MANILA, Philippines (The Adobo Chronicles, Manila Bureau) – The Philippines is moving closer to the dawn of the “new normal” after proposals that the entire country be placed under Modified General Community Quarantine (MGCQ), the least restrictive of the government’s regulative policy aimed curbing the spread of Covid-19.
Among the proposed changes is to open up cinemas on the condition of controlled occupancy (physical distancing) and observance of, according to a Department of Health (DOH) officials, the wearing of face masks, no eating, no calls, and NO BATHROOM BREAKS!
In accordance with the DOH recommendation, the Inter-Agency Task Force on Emerging Infectious Diseases (IATF) issued Resolution 69-X that would require all movie patrons to bring their own portable urinals so that they wont’ have the need to use the cinema’s bathroom.
In anticipation of the opening of the cinemas and of the new IATF rules, online shopping portal Lazada is reporting that its supply of portable urinals has been depleted and is currently on back order.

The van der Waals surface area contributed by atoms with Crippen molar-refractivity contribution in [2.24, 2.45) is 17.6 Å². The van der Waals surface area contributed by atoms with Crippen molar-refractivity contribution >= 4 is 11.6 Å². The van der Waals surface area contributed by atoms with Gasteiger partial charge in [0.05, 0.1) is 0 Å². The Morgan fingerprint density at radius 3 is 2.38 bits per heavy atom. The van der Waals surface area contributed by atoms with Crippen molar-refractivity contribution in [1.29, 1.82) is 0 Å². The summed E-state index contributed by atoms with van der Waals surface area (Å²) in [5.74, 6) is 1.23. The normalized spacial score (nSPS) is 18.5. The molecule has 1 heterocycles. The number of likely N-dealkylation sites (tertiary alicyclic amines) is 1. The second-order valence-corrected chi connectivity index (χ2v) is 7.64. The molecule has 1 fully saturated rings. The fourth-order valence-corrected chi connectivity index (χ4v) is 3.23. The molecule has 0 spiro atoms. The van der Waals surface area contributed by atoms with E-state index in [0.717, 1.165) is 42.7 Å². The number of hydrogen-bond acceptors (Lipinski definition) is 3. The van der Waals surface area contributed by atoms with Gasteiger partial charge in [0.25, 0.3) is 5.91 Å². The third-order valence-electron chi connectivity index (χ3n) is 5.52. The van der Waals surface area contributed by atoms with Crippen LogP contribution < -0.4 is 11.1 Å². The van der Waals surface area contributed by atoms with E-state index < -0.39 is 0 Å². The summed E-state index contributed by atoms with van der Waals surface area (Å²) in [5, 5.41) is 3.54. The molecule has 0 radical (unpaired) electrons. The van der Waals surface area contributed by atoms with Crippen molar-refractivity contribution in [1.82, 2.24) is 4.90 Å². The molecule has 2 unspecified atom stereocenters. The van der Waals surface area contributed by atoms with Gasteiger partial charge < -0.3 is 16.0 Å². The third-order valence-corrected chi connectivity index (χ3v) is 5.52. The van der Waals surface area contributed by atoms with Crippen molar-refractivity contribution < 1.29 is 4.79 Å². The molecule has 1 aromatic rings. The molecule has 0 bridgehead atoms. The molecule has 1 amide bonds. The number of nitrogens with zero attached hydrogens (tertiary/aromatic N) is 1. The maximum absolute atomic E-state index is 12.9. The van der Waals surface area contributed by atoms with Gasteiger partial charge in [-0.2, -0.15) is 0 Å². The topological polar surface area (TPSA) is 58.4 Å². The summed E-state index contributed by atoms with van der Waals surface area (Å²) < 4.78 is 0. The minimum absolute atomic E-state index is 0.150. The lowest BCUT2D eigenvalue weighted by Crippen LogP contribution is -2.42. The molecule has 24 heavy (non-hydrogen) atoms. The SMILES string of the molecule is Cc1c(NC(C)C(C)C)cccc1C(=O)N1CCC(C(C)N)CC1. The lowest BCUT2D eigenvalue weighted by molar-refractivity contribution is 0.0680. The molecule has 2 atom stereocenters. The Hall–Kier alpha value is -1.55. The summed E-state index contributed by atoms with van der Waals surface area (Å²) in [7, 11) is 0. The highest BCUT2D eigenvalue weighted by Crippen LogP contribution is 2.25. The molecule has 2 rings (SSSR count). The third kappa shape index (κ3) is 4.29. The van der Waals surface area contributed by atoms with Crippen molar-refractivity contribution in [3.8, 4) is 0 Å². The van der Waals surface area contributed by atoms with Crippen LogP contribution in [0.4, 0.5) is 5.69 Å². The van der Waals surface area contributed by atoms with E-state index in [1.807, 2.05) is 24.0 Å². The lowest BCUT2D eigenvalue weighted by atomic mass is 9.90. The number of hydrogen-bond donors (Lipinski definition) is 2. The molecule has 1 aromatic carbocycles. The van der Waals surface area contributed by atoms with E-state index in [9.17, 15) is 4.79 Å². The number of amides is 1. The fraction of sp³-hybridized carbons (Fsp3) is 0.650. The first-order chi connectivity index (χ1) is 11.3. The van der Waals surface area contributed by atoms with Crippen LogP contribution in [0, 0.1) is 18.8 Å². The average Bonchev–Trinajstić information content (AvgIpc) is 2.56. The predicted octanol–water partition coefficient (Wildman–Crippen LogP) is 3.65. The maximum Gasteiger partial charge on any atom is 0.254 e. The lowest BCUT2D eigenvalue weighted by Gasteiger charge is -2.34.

MANILA, Philippines (The Adobo Chronicles, Manila Bureau) – It took all of five years before the Supreme Court, sitting as the Presidential Electoral Tribunal (PET), to rule on the protest of former Senator Bongbong Marcos against the election of Leni Robredo as Vice President of the Philippines. The high court all but affirmed Robredo’s election.
But in a separate ruling, the Supremes also ruled that Robredo must abide by the provisions of the Philippine Constitution which states that the Vice President has no real powers or functions except to wait for something to happen to the President. As part of the ruling, the Court issued a cease and desist order to Robredo relating to her VP position. She can no longer issue public statements as VP, or undertake her own public relations projects under the guise of providing service to the Filipino people. The court also ordered the government’s budget office to take back the Office of the Vice President’s approved budget for 2021.
Robredo herself, early on, acknowledged the “no power” provision for the VP under the Philippine Constitution: